In my previous blog post, I commented on the United States Postal Service and its announced plans for five-day delivery, discussing the importance of hard-copy communication and a commitment to deliver such communication on a daily basis. In extending this commentary, I claim no nostalgia for daily mail delivery, rather simply recognition that such communication has its unique position as a vehicle for superb brand engagement. The Postal Service is not standing still in the digital age.

In my previous blog post, I commented on the United States Postal Service and its announced plans for five-day delivery, discussing the importance of hard-copy communication and a commitment to deliver such communication on a daily basis. In extending this commentary, I claim no nostalgia for daily mail delivery, rather simply recognition that such communication has its unique position as a vehicle for superb brand engagement.

The Postal Service is not standing still in the digital age.

Last October, when the Postal Service announced its intention to raise rates this past January, it also announced its schedule for postage promotions through 2013. And in the mix is a bevy of technology-driven, multichannel “positioning” of direct mail that leverages mobile and interactive channels.

Discounts
Look at this selected line-up from the USPS promotion calendar:

  • March-April 2013: Mobile Coupon/Click-to-Call
    This promotion seeks to increase the value of direct mail by further highlighting the integration of mail with mobile technology in two specific ways. First, the promotion would encourage mailers to integrate hard-copy coupons in the mail with mobile-optimized platforms for redemption. Second, the promotion will drive consumer awareness, and increased usage, of mail containing mobile barcodes with “click-to-call” functionality.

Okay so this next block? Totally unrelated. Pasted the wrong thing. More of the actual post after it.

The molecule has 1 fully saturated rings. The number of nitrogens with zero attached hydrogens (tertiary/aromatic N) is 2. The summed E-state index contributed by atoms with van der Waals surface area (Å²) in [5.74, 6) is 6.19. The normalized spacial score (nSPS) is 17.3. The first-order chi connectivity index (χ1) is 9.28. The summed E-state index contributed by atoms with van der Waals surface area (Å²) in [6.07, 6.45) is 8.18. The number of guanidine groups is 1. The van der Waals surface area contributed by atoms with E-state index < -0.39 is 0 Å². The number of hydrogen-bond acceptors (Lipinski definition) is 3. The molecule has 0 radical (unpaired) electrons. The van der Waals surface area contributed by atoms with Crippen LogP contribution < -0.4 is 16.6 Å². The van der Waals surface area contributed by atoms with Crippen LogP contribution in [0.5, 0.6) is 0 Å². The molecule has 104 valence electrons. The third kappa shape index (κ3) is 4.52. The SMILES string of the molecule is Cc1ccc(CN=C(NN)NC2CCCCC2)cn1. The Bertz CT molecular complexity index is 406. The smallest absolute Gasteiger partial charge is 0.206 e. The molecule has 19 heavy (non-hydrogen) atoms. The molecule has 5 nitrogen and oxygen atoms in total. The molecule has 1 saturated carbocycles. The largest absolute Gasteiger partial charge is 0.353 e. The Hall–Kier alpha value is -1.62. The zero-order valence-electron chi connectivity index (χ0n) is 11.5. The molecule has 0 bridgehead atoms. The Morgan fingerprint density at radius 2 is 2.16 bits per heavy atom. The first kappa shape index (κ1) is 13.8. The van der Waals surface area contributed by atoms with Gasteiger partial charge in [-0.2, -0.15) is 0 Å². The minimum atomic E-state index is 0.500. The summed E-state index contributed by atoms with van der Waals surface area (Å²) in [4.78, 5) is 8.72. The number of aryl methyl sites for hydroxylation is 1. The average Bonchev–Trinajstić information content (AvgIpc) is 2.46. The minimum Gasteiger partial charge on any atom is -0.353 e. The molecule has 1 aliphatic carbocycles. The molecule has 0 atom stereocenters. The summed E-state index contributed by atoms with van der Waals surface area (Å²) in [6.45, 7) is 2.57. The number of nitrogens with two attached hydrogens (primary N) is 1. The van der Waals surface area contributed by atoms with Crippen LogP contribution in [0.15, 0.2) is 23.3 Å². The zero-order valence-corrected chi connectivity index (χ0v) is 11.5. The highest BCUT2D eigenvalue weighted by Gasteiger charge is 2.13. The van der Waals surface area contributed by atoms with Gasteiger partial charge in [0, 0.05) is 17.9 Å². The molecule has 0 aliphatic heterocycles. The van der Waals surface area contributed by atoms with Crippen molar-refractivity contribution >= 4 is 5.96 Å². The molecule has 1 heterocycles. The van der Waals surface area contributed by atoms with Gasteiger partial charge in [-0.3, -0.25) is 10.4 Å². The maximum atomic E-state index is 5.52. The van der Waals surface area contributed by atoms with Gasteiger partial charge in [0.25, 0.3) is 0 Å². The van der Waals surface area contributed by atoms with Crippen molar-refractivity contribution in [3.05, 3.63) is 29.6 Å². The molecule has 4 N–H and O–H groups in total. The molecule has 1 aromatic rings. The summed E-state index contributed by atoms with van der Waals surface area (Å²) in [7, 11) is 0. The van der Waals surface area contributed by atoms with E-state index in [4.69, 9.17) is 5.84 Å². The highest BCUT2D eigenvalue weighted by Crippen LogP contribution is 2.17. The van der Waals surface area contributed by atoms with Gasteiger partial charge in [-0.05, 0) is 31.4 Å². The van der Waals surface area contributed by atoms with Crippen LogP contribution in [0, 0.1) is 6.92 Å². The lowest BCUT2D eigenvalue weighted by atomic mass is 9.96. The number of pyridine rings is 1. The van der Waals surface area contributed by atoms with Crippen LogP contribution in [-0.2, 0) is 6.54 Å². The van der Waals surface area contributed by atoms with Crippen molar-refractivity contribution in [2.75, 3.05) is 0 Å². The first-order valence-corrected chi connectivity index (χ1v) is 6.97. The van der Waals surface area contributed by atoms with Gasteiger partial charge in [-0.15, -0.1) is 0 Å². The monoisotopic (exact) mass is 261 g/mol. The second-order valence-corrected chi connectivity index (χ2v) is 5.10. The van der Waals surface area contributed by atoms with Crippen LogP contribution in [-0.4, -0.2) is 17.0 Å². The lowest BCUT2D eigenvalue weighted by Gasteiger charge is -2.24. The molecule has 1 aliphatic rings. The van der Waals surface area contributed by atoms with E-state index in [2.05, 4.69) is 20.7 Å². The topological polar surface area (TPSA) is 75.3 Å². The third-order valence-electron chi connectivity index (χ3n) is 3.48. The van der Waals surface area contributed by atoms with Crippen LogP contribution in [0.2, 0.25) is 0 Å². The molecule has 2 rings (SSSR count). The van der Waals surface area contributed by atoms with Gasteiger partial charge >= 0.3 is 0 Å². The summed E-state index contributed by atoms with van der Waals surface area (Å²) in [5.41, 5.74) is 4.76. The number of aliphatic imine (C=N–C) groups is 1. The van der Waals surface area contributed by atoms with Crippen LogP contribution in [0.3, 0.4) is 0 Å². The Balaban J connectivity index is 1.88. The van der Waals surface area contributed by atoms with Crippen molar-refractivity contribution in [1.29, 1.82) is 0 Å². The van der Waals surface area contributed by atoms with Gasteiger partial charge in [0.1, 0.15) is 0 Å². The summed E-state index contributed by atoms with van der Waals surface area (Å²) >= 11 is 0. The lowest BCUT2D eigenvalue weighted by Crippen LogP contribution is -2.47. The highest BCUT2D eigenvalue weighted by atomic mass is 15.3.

Provides a 2-percent discount on the qualifying postage for First-Class Mail and Standard Mail presort or automation letters, postcards and flats sent during the established program period that include a two dimensional mobile barcode inside or on the mailpiece. The barcode must either lead the recipient to a coupon that can be stored on a mobile device, or enable the recipient to connect by telephone to another person or call center via a mobile device.

  • August-September 2013: Emerging Technology
    This promotion is designed to build on the successes of past mobile barcode promotions by promoting awareness of how innovative technology—such as near-field communication, augmented reality and authentication—can be integrated with a direct mail strategy to enhance the value of direct mail.

    Provide a 2-percent discount on the qualifying postage for First-Class Mail and Standard Mail presort or automation letters, postcards, and flats that are sent during the established program period and include print that allows the recipient to engage in one of the following:

    • an augmented reality experience facilitated by a smartphone or computer,
    • authentication of the recipient’s identity, or
    • an experience facilitated via Near Field Communication.

To receive the discount, mailers must comply with the eligibility requirements of the program.

  • November-December 2013: Mobile Buy-it-Now
    This promotion will encourage mailers to adopt and invest in technologies that enhance how consumers interact and engage with mail, and demonstrate how direct mail can be a convenient method for consumers to do their holiday shopping.